The quality of the Greenwich development should not be in any doubt. That development ensures that people have good-quality homes to rent or buy; the two types are side by side, and mostly indistinguishable. It is planned so that there is easy access not only to public transport but to schools, health centres and other public services. There is a stunning ecology park that is doing more for biodiversity and wildlife than was ever the case on that formerly polluted gasworks site. In summary, the exemplary new development has been created as a result of, and is an exemplar of, the Governments housing and planning policies. It is because of such developmentsand there are many morethat more than 70 per cent. of new homes are now on brownfield sites, compared with about 50 per cent. or less in the Tory years.
As my right hon. Friend the Secretary of State pointed out, the proportion of residential development on land previously residentially developedland that might include former gardenswas greater in the 1980s when the Conservative party was in power than it is today. It is intellectually untenable for the Opposition to suggest that the increase in brownfield development in recent years has reflected the gobbling up of gardens in suburbia. That simply is not the case.
There has been a serious oversimplification of the issues. The Opposition have tried to present the situation as a case of rapacious developers seizing and building on back gardens wherever possible. There are instances where that is happening, and that should be resisted. Inappropriate development in back gardens would not have my support. However, there are also appropriate infill developments that make use of land that has not been used well, and is in locations where there is good access to transport and other services, which makes it sustainable, and the quality of the area is enhanced as a result. We should distinguish between the two.
As I made clear in my intervention on the hon. Member for Meriden, there are a large number of proposals to extend existing properties, perhaps to provide more accommodation or a conservatory, which involve building on garden land. Many of the home owners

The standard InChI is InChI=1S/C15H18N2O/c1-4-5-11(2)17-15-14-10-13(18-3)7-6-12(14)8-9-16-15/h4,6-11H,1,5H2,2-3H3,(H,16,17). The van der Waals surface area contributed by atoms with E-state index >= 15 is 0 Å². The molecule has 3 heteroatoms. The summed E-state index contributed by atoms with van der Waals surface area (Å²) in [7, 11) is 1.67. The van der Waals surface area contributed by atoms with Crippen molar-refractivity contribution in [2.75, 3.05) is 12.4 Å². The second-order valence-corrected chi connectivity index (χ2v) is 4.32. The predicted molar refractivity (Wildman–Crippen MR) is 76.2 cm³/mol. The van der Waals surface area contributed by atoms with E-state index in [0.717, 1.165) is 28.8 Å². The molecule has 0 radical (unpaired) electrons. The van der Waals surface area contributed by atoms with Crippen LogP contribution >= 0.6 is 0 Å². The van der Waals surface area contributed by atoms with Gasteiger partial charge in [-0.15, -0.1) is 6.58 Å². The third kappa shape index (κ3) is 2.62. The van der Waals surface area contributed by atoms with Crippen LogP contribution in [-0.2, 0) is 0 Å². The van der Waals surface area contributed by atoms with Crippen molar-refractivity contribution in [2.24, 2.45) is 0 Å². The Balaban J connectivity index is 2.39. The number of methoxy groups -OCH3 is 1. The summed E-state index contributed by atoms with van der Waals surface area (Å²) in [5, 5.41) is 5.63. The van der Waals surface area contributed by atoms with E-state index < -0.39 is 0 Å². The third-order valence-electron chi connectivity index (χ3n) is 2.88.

who aspire to have more space and who would like the opportunity to have an extension or conservatory should be warned that if the Opposition had their way, that development would become much more difficult, because there would no longer be an assumption that any such site might be regarded as brownfield.
Hon. Members should bear that in mind. The Oppositions simplistic and misleading approach is in danger of distorting the debate. We need to try to achieve high-quality development that meets good-quality design standards, including the high environmental standards that we want in our housing development, and makes sure that communities work together and are vibrant and successful. That was very much the thrust of planning policy guidance note 3, which was issued in 2000. The Opposition now decry it, but I take a certain amount of pride in it because I was the Minister with responsibility for planning when it was prepared and issued. It put the focus on increasing brownfield development and on better-quality design. It shifted the emphasis significantly in that way, and gave a strong thrust towards sustainability objectives, all of which I stand byand I hope that the House would do the same, because they are important measures of quality in development. We should be trying to achieve those objectives to ensure that inappropriate, poor-quality and badly designed development proposals are rejected, and that good-quality appropriate developments on garden sites are supported. The House should be adopting that approach.
The hon. Lady has, over many years, found every opportunity to oppose housing developments. She has got into that mode again, although she tried to qualify it, as I implied, by saying that she was in favour of lots more housing, but did not agree with the Governments proposals and was worried about where the housing would be, what sort it was and how it would be built. Those are precisely the arguments that allow her to sit on the fence and say, I do believe in more housing, to please the house builders, while at the same time saying, No, no. We will resist housing developments, to please the people in her party who remain viscerally opposed to new housing development.
The hon. Lady paid lip service to the idea of more housing, but behind that was the continued opposition, using any means possible, to new housing development. I am afraid to say that the Opposition have revealed that they remain a party that is not seriously thinking about how new housing development should be promoted and supported where it is needed, but still has its old perspective on opposing housing. I hope that the House rejects their motion.